Consumers are increasingly interested in how products are made. In 2018, sales of Fairtrade products in Germany rose by 22 percent to a good 1.6 billion euros.

“Many of the products we consume every day come from developing countries,” said Gerd Müller, Federal Minister for Economic Cooperation and Development. “But at the beginning of the supply chain, forced labour and starvation wages are often still the order of the day. Fairtrade is our strategic partner on the road to fairer trade”. Fair trade is growing, but it is not growing fast enough. Producers suffer massively from low stock exchange prices,” explained Dieter Overath, CEO of TransFair e.V., an independent initiative to promote fair trade.

Ecological and social minimum standards

Sales of fair cotton textiles also increased by 14 percent. Last year, nearly 14 million items of clothing and accessories were purchased by consumers. In addition to cotton bags and casual clothing, workwear is also playing an increasingly important role.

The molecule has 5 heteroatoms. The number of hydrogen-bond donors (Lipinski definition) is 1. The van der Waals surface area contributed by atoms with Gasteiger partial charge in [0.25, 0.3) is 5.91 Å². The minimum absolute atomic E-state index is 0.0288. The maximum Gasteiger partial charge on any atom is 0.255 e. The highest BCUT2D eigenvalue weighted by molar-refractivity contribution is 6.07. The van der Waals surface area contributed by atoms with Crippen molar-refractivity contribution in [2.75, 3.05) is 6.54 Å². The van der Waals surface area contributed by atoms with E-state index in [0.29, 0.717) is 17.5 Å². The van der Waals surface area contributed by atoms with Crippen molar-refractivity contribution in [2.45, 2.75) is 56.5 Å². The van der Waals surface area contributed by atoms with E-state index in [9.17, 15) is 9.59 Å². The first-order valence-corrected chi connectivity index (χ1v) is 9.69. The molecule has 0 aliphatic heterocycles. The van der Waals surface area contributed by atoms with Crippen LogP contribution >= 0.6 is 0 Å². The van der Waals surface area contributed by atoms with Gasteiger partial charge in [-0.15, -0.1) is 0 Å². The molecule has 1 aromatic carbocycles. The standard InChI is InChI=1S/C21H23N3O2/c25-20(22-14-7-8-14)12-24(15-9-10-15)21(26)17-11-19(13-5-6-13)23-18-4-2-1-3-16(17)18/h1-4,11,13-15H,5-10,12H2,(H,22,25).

Nevertheless, cooperatives and plantations still sell too little of their harvest under Fairtrade conditions. “At the very beginning of global supply chains, ecological and social minimum standards must be observed that have long been taken for granted in Europe,” demanded Federal Minister Gerd Müller. “Companies also bear responsibility for this. Many already do. But it is important that all German companies comply with their human rights duties of care”. Together with a broad alliance of civil society, politics and industry, TransFair is committed to educating consumers and companies and convincing them of the idea of fair trade.

 

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Image: Unsplash

//JP